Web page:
Bathurst’s Chifley Dam is down to 39 per cent of its capacity – the lowest level since the wall was raised in 2003 – and slipping by a further 1 per cent every week
-if there is no rain … raising a dam wall makes no difference
BATHURST losing its water to Sydney’s high population Housing Ponzi Scheme!
Tensions rise as Bathurst loses bid for water allocation to Sydney
By Harriet Alexander
November 27, 2019
A government decision to divert the water allocation from a mothballed power station to the Sydney catchment instead of nearby Bathurst has inflamed tensions in the thirsty town, where the mayor has been blamed for not lobbying hard enough for water security and irrigators accused of taking more than their share.
Bathurst’s Chifley Dam is down to 39 per cent of its capacity – the lowest level since the wall was raised in 2003 – and slipping by a further 1 per cent every week.
Bathurst Regional Council wanted to buy Energy Australia’s annual water allocation for Oberon Dam, which supplied Wallerawang Power Station until it closed in 2014, and has since been used by Sydney Water.
After the state government knocked back this proposal last month, the town moved to extreme water restrictions and local irrigators agreed to take just 20 per cent of their water allocation.
WaterNSW systems operations manager Adrian Langdon said Oberon Dam supplied Lithgow, Oberon, storages for the Blue Mountains and Energy Australia, which still operates Mt Piper Power Station.
If three gigalitres of water were to be diverted to Bathurst as its council proposed, there would be additional transmission losses of up to 1.5 gigalitres and the dam would be left with just eight gigalitres, he said
“Under a worst-case scenario of zero inflows, Oberon Dam holds enough water in storage to provide supply until April 2021. The loss of three gigalitres would change that date to November 2020.”
But Councillor Jess Jennings last week attempted to have a water emergency declared for the region to send a signal to the government that this decision should be overturned. If water from Oberon Dam were to be secured, progression to level five water restrictions would be avoided and irrigators would have kept 40 per cent of their allocation, he said.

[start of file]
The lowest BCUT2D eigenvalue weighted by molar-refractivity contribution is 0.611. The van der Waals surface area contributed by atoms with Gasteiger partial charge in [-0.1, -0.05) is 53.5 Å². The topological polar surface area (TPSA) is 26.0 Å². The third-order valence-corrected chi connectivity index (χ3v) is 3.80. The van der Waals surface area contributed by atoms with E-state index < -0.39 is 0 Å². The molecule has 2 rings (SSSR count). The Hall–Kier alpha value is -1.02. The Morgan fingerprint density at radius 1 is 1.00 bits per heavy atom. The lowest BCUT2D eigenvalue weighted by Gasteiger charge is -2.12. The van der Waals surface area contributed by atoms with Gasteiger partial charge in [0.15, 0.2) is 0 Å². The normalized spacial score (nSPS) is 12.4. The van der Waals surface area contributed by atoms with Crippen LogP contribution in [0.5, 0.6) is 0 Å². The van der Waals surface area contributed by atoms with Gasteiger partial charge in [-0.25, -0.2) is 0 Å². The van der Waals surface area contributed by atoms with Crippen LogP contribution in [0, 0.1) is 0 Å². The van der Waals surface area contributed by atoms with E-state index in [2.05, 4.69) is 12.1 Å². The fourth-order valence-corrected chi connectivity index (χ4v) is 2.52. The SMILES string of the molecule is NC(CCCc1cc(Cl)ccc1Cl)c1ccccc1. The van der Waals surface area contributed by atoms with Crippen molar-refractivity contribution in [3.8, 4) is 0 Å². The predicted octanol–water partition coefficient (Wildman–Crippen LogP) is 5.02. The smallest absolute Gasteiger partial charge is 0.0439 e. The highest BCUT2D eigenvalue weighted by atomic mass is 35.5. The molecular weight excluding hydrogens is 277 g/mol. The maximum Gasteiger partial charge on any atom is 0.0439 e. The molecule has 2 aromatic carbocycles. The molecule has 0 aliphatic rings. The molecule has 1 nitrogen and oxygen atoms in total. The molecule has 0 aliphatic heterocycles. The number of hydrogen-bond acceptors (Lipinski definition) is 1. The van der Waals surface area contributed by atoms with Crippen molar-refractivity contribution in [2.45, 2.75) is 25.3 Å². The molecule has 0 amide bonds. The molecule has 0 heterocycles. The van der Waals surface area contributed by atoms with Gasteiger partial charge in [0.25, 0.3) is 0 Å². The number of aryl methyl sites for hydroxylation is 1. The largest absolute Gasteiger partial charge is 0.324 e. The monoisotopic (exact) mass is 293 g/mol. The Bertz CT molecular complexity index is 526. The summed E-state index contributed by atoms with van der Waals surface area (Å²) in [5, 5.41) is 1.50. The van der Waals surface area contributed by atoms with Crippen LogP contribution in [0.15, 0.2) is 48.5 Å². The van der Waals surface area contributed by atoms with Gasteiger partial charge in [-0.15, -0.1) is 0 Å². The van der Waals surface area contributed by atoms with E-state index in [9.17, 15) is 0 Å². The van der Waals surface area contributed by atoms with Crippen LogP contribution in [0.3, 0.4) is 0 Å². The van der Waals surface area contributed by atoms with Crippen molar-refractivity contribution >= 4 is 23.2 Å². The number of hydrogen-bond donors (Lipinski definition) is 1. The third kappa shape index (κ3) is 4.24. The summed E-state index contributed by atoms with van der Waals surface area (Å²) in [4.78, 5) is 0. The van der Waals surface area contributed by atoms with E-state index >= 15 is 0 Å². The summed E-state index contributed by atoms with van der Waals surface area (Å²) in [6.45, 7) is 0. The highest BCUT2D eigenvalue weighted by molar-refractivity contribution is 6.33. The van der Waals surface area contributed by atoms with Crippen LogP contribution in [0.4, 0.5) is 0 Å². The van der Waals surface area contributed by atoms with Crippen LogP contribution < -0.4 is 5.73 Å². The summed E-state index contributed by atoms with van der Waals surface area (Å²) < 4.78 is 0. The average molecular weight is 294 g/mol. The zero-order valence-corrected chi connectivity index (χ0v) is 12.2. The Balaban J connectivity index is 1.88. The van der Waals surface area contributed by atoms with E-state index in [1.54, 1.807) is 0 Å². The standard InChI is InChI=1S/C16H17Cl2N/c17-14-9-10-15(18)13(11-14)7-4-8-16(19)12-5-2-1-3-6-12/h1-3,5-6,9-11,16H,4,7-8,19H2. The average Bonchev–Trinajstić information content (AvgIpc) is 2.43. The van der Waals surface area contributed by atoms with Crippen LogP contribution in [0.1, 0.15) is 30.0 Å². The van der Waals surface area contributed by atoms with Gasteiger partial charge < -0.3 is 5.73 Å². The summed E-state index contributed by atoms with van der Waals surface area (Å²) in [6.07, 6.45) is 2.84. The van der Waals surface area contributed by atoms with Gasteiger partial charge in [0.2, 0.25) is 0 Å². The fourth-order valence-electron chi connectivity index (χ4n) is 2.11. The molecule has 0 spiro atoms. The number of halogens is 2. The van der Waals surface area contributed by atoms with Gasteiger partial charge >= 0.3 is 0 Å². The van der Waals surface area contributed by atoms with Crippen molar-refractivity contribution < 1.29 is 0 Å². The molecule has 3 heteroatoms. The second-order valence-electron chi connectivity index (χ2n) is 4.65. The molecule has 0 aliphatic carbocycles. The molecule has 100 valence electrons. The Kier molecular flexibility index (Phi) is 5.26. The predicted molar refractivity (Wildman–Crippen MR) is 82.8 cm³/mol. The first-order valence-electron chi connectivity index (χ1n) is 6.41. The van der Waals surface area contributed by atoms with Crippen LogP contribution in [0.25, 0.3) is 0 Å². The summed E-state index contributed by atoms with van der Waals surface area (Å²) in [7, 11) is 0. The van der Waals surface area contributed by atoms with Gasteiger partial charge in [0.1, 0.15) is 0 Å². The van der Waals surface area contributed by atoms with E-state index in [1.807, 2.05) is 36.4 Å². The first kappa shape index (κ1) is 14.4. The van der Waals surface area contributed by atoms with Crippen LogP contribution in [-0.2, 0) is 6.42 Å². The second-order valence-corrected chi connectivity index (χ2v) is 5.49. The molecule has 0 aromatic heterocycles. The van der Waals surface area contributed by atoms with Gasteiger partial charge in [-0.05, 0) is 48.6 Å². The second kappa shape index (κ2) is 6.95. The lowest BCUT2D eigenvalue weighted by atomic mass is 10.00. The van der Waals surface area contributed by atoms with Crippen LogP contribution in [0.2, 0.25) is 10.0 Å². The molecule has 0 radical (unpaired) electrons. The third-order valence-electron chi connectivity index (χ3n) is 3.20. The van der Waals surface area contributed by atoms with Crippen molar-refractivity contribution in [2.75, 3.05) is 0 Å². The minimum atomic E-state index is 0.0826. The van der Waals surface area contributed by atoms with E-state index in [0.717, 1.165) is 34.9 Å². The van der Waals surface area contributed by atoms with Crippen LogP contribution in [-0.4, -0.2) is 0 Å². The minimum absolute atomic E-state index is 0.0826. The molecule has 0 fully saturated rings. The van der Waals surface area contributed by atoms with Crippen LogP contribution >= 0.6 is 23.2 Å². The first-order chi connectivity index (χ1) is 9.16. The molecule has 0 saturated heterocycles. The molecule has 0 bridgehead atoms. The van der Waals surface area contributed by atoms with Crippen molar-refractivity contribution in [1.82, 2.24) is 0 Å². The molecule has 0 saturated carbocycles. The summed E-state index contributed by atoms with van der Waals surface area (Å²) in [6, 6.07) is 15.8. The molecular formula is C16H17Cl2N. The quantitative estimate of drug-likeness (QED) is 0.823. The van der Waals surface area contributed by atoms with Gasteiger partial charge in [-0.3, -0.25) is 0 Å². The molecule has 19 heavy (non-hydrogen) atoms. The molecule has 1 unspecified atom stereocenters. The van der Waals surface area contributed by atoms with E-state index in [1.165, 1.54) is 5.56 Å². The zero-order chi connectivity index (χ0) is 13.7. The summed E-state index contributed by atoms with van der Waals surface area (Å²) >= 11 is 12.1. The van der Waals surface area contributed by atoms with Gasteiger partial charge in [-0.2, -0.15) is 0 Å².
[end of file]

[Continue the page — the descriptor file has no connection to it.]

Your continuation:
“We’ve had absolutely zero political leadership from our mayor to lobby on behalf of our irrigators,” Dr Jennings said. “Local government matters for the first time in decades because if we don’t get our message right, we will miss out on fundamental measures like water security.”
Mayor Bobby Bourke said council had secured $15 million from the government since he became mayor, but he suspected the irrigators were pumping more water than their allocation allowed.
“I just hope it rains so the irrigators can get a bit more, but it’s not metered so they’re probably doing what they want to do,” Mr Bourke said. “If I had crops in there I’d be trying to get away with it, I suppose. What can you do?”
Council summoned local farmers last week and reminded them of the fines that could be incurred for drawing more than their allocation. Irrigator Jeff McSpedden, who attended the meeting, said they had been “read the riot act”.
“That struck the fear of God into people,” Mr McSpedden said. “There might be a few people pinching a bit, but it might be that they’re taking it now and they’re not going to take it later.”
Town water restrictions have proved a challenge for home gardeners in Bathurst, with watering reduced to two half-hour periods per week.
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Peter Varman, a former horticulturalist and current member of the local gardening club, is running workshops on water efficiency with methods such as mulching, choosing drought resistant plants and the use of seaweed extract.
His innovations include cutting small holes into plastic containers, filling them with grey water and placing them next to individual plants to ensure every drop goes through to the roots and not deflected off the leaves.
“None of us are bothering with grass because we’re not allowed to water lawn anyway, but it’s for the plants we want to save,” Mr Varman said. “You only have to look around the streets to see some of the trees are starting to die because there’s just no water. People are very much affected by this.”
Harriet Alexander is a reporter for the Herald.